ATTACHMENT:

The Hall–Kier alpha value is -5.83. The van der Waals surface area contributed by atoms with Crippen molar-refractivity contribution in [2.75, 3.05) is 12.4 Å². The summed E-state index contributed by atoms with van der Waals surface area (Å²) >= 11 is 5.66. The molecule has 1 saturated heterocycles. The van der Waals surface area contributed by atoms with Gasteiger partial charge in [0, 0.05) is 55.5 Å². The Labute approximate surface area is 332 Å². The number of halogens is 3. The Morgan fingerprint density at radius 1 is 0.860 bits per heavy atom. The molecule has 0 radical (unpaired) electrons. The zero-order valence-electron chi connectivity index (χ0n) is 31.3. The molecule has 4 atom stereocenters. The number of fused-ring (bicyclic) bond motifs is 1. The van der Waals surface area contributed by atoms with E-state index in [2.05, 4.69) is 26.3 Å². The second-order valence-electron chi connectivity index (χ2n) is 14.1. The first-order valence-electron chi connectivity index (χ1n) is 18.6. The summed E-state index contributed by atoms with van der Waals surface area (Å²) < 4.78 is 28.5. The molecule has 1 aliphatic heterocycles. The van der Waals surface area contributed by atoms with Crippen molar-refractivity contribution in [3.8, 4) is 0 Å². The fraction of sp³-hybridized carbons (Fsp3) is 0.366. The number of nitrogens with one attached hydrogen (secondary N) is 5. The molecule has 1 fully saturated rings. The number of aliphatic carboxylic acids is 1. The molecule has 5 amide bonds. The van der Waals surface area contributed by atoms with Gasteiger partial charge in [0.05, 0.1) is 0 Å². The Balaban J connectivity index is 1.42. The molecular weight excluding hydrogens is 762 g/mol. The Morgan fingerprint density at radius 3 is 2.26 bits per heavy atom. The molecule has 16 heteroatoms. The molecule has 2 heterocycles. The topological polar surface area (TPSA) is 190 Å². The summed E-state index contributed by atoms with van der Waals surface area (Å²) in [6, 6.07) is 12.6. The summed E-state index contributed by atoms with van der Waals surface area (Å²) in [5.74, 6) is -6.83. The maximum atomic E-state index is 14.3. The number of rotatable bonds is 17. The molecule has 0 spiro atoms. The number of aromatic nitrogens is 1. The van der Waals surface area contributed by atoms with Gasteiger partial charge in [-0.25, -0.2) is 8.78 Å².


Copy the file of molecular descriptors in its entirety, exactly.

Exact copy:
The Hall–Kier alpha value is -5.83. The van der Waals surface area contributed by atoms with Crippen molar-refractivity contribution in [2.75, 3.05) is 12.4 Å². The summed E-state index contributed by atoms with van der Waals surface area (Å²) >= 11 is 5.66. The molecule has 1 saturated heterocycles. The van der Waals surface area contributed by atoms with Gasteiger partial charge in [0, 0.05) is 55.5 Å². The Labute approximate surface area is 332 Å². The number of halogens is 3. The Morgan fingerprint density at radius 1 is 0.860 bits per heavy atom. The molecule has 0 radical (unpaired) electrons. The zero-order valence-electron chi connectivity index (χ0n) is 31.3. The molecule has 4 atom stereocenters. The number of fused-ring (bicyclic) bond motifs is 1. The van der Waals surface area contributed by atoms with E-state index in [2.05, 4.69) is 26.3 Å². The second-order valence-electron chi connectivity index (χ2n) is 14.1. The first-order valence-electron chi connectivity index (χ1n) is 18.6. The summed E-state index contributed by atoms with van der Waals surface area (Å²) < 4.78 is 28.5. The molecule has 1 aliphatic heterocycles. The van der Waals surface area contributed by atoms with Crippen molar-refractivity contribution in [3.8, 4) is 0 Å². The fraction of sp³-hybridized carbons (Fsp3) is 0.366. The number of nitrogens with one attached hydrogen (secondary N) is 5. The molecule has 1 fully saturated rings. The number of aliphatic carboxylic acids is 1. The molecule has 5 amide bonds. The van der Waals surface area contributed by atoms with Gasteiger partial charge in [0.05, 0.1) is 0 Å². The Balaban J connectivity index is 1.42. The molecular weight excluding hydrogens is 762 g/mol. The Morgan fingerprint density at radius 3 is 2.26 bits per heavy atom. The molecule has 16 heteroatoms. The molecule has 2 heterocycles. The topological polar surface area (TPSA) is 190 Å². The summed E-state index contributed by atoms with van der Waals surface area (Å²) in [6, 6.07) is 12.6. The summed E-state index contributed by atoms with van der Waals surface area (Å²) in [5.74, 6) is -6.83. The maximum atomic E-state index is 14.3. The number of rotatable bonds is 17. The molecule has 0 spiro atoms. The number of aromatic nitrogens is 1. The van der Waals surface area contributed by atoms with Gasteiger partial charge in [-0.25, -0.2) is 8.78 Å².